• Clark County officials said Thursday that they would be releasing the results of 51,000 ballots on Friday. But they later clarified that they had overestimated the size of the batch and released results from about 30,000 ballots instead.
  • Separately, state officials said Thursday that there were about 190,000 votes left to count statewide, a total that included mail ballots and provisional ballots from voters who registered or updated their registration at the polls. But it was unclear if that figure took into account the overestimated number of ballots by Clark County election officials.

In a tight race, that could delay the AP declaring a winner. For example, in the 2004 race between George W. Bush and John Kerry, the AP did not call the winner of the election in Ohio until it was able to confirm that Bush’s lead exceeded the number of provisional ballots left to be counted.

Nevada, once a swing state, has trended toward Democrats in the past decade. But this year there were signs that Trump could have an opening after narrowly losing the state in 2016.

Overall, Trump performed better than Mitt Romney did in 2012 or John McCain in 2008. The state also has has a higher percentage of non-college-educated whites, who have made up the base of his electoral support, than in many other pivotal states, including Florida, Arizona, Michigan, Pennsylvania and Wisconsin.

Bush was the last Republican to win there, in 2004.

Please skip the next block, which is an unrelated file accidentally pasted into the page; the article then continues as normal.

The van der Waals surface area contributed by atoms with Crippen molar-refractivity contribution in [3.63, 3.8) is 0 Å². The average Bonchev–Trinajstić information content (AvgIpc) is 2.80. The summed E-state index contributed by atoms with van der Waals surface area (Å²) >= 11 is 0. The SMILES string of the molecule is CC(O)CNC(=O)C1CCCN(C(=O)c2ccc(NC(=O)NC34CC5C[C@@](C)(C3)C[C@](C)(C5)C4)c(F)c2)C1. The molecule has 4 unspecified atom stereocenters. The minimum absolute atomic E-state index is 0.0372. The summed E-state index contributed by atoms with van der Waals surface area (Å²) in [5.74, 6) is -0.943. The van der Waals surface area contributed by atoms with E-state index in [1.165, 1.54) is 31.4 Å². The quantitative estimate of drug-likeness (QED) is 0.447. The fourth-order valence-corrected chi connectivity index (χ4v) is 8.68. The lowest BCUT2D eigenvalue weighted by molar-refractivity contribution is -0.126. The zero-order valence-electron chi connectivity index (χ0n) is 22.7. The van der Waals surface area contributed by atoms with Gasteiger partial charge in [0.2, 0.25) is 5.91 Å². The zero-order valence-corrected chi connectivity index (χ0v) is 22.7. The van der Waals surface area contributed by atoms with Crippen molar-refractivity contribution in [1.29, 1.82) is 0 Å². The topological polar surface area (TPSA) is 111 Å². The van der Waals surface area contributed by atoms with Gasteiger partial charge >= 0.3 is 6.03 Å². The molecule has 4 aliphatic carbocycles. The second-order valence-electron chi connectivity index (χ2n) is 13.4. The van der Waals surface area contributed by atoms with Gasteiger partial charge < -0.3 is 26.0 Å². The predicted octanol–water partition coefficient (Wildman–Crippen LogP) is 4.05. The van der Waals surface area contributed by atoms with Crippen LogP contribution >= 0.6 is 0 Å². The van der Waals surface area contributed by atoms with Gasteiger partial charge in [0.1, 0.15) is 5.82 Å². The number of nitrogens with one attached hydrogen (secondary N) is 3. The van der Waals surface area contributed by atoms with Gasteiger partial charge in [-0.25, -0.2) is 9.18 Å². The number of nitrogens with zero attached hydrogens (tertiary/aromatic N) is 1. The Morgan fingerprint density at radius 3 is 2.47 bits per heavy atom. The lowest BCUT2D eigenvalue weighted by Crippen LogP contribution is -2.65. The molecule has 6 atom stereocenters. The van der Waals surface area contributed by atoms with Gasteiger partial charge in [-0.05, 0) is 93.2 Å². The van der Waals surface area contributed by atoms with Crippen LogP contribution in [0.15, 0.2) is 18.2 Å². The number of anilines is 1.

NORTH CAROLINA

The Associated Press has not declared a winner in North Carolina’s presidential contest because the race between President Donald Trump and Democratic nominee Joe Biden is too early to call.

In North Carolina, the president held a sizable lead over his Democratic challenger by more than 75,000 votes.

Trump, who is locked in a tight battle with Biden to secure the 270 electoral votes needed to win the presidency, prematurely claimed early Wednesday that he won the state.

“We’ve clearly won North Carolina, where we’re up 1.7%, 77,000 votes with only approximately 5% left. They can’t catch us,” he said during an appearance at the White House. Trump also said he planned to contest the U.S. presidential election before the Supreme Court. It was unclear, exactly, what legal action he might pursue.

Though Trump is correct that he held a nearly 77,000-vote lead in the state Thursday, the race was too early to call with up to 116,000 mail ballots left to count, as well as the potential of thousands of provisional ballots.

As long as those ballots are postmarked by Nov. 3, state election officials have until Nov. 12 to count them. And when it comes to mail ballots, Biden was outperforming Trump by far.

That means there’s a considerable number of ballots yet to be counted that could give Biden a lead.


ALASKA

The Associated Press has not declared a winner in Alaska in the race between President Donald Trump and Democrat Joe Biden because the contest is too early to call.

Trump had a lead of more than 54,00 votes over Biden Saturday morning with half of the votes counted.

Though Trump had a nearly 30 percentage point lead Thursday with about 50 percent of the vote counted, the state has not yet released its absentee ballot results and says it won’t do so until Nov. 10. That leaves too much of the vote untallied to declare a winner.

Alaska became a state in 1959 and has only swung for a Democrat once: Lyndon Johnson in 1964. Trump won the state by 28 percentage points in 2016.

The Associated Press contributed to this report.

© 1998 - 2021 Nexstar Inc. | All Rights Reserved.

Trending on NewsNationNow.com

Resources for the 2020 election

Your Vote. Your Nation.